Navigating back to school Covid style

Back to school in Parker will look a little different this year. On Monday, Aug. 3, the district released its Start Well Return to Learn COVID-19 plan. In it, are the details for returning to school in three weeks. Although masks are not required, they are recommended. Nine-year-old Lincoln Deelstra works with Laura Janzen at school on Tuesday, Aug. 4. (Photo/Sarah Ebeling)

Sarah Ebeling | Managing Editor

On Monday, Aug. 3, the Parker School District released its 15 page “Start Well and Return to Learn COVID-19 Plan.” 

The guide, sent to every parent in the district, and shared on social media, explains in detail what the school is planning when they open later this month. 

The plan was devised by the Parker administration team, the Parker Accountability team and several community members who made up the Parker Return to Learn Community Member team. 

In the guide, readers will find that the school is committed to getting kids back into learning, with as much time as possible, being spent in the classroom. However, given the nature of how contagious COVID is, the district has also put together remote learning expectations in case the school does have to close for any length of time. 

School, slated to begin Wednesday, Aug. 26, will be done with students in the school building. The Back to School Start Well Committee has created a leveled system approach for students, staff and community safety. Included in that approach is the recommendation, although not requirement, that students and staff wear masks when social distancing is not possible. The guide notes that congested areas consist of common areas such as physical education, music class and hallways.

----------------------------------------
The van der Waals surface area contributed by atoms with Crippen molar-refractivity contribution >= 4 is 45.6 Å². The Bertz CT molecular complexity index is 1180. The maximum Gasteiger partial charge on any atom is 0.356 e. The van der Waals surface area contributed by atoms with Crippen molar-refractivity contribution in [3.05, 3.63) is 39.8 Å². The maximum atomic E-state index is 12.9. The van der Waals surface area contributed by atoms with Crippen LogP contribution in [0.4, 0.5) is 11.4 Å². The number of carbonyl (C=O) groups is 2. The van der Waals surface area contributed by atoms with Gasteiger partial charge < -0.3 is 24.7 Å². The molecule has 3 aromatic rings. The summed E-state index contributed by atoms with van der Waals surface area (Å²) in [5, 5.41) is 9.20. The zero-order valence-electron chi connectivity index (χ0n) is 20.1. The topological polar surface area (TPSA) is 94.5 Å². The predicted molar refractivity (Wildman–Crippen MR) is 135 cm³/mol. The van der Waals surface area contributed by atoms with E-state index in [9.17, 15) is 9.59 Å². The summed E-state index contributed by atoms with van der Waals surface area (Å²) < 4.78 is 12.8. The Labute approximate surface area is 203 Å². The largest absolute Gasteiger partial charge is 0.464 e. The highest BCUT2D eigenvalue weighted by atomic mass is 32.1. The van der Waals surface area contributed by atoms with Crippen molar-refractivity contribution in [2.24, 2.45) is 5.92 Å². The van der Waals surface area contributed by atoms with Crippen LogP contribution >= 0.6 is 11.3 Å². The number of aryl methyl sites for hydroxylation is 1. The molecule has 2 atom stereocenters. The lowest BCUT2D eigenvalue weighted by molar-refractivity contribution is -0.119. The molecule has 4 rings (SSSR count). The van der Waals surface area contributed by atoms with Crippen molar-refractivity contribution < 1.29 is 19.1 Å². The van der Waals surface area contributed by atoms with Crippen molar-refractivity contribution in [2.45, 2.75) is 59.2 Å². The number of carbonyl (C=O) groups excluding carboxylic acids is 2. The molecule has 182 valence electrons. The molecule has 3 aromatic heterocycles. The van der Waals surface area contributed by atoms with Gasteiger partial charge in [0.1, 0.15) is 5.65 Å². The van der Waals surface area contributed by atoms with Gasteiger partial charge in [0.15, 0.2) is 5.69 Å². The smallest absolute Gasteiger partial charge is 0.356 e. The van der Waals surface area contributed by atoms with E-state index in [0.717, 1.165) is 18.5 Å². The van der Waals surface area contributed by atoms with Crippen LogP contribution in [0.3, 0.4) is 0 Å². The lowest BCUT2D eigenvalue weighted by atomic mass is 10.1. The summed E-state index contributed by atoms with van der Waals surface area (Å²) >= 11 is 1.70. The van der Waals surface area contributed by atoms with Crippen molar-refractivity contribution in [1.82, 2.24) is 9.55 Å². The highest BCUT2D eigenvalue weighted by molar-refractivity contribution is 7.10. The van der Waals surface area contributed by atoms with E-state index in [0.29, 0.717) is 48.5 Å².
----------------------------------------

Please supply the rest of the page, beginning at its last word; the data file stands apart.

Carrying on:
As for other safety measures, students will be allowed time in their day to accommodate hand washing and sanitizing. Posters for correct procedures will be on display throughout the building. 

The school will be cleaned multiple times a day, depending on the area, to ensure the safety of everyone in the school. Buses will also be disinfected after both morning and afternoon routes are completed. 

Another safety measure will be mealtime at Parker. Breakfast and hot lunches will be served daily with individually wrapped condiments available to students. Lunches and recesses will be staggered and additional tables have been purchased to allow for increased social distancing. 

School doors will open daily at 7:40 a.m. and elementary students will immediately enter the building to wash their hands and report to their classroom. Dismissal times will vary in an effort to adhere to social distancing also. 

For parents and students wishing to learn remotely, students must commit to one quarter of distance learning. Students will be expected to log into virtual class sessions throughout the day, for each class. Parents are asked to notify the school by Monday, Aug. 10, if they wish to participate in distance learning. 

There are several different formats available for distance learning, depending on a students’ age. Grades kindergarten through fourth will have a learning schedule where as grade fifth through 12th will be expected to attend live online classes according to their scheduled times. 

Parker will be enacting a leveling system in the event a COVID case occurs at the school. Level 0 indicates that there are zero cases in the community and the South Dakota Department of Health (SDDOH) recommends that school remain in session. Level 1 indicates that there have been positive COVID cases in the community, but not in the school. Because of that, the SDDOH recommends that school remain in session. Level 2 is when a student or staff member has contracted the virus. During such an event, the district will decide upon possible closures, such as what grades, ages, wing of the school could stay open, a 72-hour cleaning cycle or up to a 14-day quarantine. During a Level 3, staff will continue to report to the school, but all students would remote learn. 

Superintendent Donavan DeBoer said, “If I can say anything — it’s that this really needs to start at home as far as keeping kids home if they are sick. The midwestern attitude is to power through and tough it out and we just need to swallow that pride and take care of everyone else by doing the right thing on our own doorstep.”

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